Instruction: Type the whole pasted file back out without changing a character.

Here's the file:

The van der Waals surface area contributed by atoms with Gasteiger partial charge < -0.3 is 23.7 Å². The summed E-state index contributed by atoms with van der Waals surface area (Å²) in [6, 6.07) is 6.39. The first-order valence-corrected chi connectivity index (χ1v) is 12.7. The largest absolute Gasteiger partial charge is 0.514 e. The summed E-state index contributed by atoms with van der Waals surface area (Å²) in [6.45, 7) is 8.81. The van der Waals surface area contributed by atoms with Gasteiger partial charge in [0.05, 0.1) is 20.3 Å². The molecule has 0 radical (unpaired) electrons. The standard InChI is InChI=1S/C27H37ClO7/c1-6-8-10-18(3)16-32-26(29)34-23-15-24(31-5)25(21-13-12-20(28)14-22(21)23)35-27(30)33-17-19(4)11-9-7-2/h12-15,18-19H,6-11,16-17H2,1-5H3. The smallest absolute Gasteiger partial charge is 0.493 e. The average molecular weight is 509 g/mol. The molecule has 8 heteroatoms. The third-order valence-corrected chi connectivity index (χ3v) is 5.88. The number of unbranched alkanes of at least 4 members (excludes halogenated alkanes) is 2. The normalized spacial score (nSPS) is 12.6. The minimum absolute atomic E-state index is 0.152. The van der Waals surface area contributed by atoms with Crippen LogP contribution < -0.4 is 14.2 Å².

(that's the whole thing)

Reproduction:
The van der Waals surface area contributed by atoms with Gasteiger partial charge < -0.3 is 23.7 Å². The summed E-state index contributed by atoms with van der Waals surface area (Å²) in [6, 6.07) is 6.39. The first-order valence-corrected chi connectivity index (χ1v) is 12.7. The largest absolute Gasteiger partial charge is 0.514 e. The summed E-state index contributed by atoms with van der Waals surface area (Å²) in [6.45, 7) is 8.81. The van der Waals surface area contributed by atoms with Gasteiger partial charge in [0.05, 0.1) is 20.3 Å². The molecule has 0 radical (unpaired) electrons. The standard InChI is InChI=1S/C27H37ClO7/c1-6-8-10-18(3)16-32-26(29)34-23-15-24(31-5)25(21-13-12-20(28)14-22(21)23)35-27(30)33-17-19(4)11-9-7-2/h12-15,18-19H,6-11,16-17H2,1-5H3. The smallest absolute Gasteiger partial charge is 0.493 e. The average molecular weight is 509 g/mol. The molecule has 8 heteroatoms. The third-order valence-corrected chi connectivity index (χ3v) is 5.88. The number of unbranched alkanes of at least 4 members (excludes halogenated alkanes) is 2. The normalized spacial score (nSPS) is 12.6. The minimum absolute atomic E-state index is 0.152. The van der Waals surface area contributed by atoms with Crippen LogP contribution < -0.4 is 14.2 Å².